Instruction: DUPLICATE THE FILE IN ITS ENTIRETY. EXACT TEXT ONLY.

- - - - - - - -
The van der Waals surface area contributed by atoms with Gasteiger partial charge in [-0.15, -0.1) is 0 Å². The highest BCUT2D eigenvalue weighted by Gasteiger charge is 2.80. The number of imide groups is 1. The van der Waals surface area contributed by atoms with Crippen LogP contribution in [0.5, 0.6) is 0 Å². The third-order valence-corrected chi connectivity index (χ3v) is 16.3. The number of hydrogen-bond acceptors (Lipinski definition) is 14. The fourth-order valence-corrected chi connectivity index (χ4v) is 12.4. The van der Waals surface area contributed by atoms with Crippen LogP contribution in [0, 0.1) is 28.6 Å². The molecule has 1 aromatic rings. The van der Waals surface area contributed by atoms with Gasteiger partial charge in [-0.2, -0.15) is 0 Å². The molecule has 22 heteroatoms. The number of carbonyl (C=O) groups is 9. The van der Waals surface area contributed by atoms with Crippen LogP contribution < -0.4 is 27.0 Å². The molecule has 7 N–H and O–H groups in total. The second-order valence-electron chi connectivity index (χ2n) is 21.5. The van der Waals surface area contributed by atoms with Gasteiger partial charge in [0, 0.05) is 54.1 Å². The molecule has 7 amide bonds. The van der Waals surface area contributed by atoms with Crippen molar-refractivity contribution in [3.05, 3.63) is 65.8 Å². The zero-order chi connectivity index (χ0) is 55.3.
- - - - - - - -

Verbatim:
The van der Waals surface area contributed by atoms with Gasteiger partial charge in [-0.15, -0.1) is 0 Å². The highest BCUT2D eigenvalue weighted by Gasteiger charge is 2.80. The number of imide groups is 1. The van der Waals surface area contributed by atoms with Crippen LogP contribution in [0.5, 0.6) is 0 Å². The third-order valence-corrected chi connectivity index (χ3v) is 16.3. The number of hydrogen-bond acceptors (Lipinski definition) is 14. The fourth-order valence-corrected chi connectivity index (χ4v) is 12.4. The van der Waals surface area contributed by atoms with Crippen LogP contribution in [0, 0.1) is 28.6 Å². The molecule has 1 aromatic rings. The van der Waals surface area contributed by atoms with Gasteiger partial charge in [-0.2, -0.15) is 0 Å². The molecule has 22 heteroatoms. The number of carbonyl (C=O) groups is 9. The van der Waals surface area contributed by atoms with Crippen LogP contribution < -0.4 is 27.0 Å². The molecule has 7 N–H and O–H groups in total. The second-order valence-electron chi connectivity index (χ2n) is 21.5. The van der Waals surface area contributed by atoms with Gasteiger partial charge in [0, 0.05) is 54.1 Å². The molecule has 7 amide bonds. The van der Waals surface area contributed by atoms with Crippen molar-refractivity contribution in [3.05, 3.63) is 65.8 Å². The zero-order chi connectivity index (χ0) is 55.3.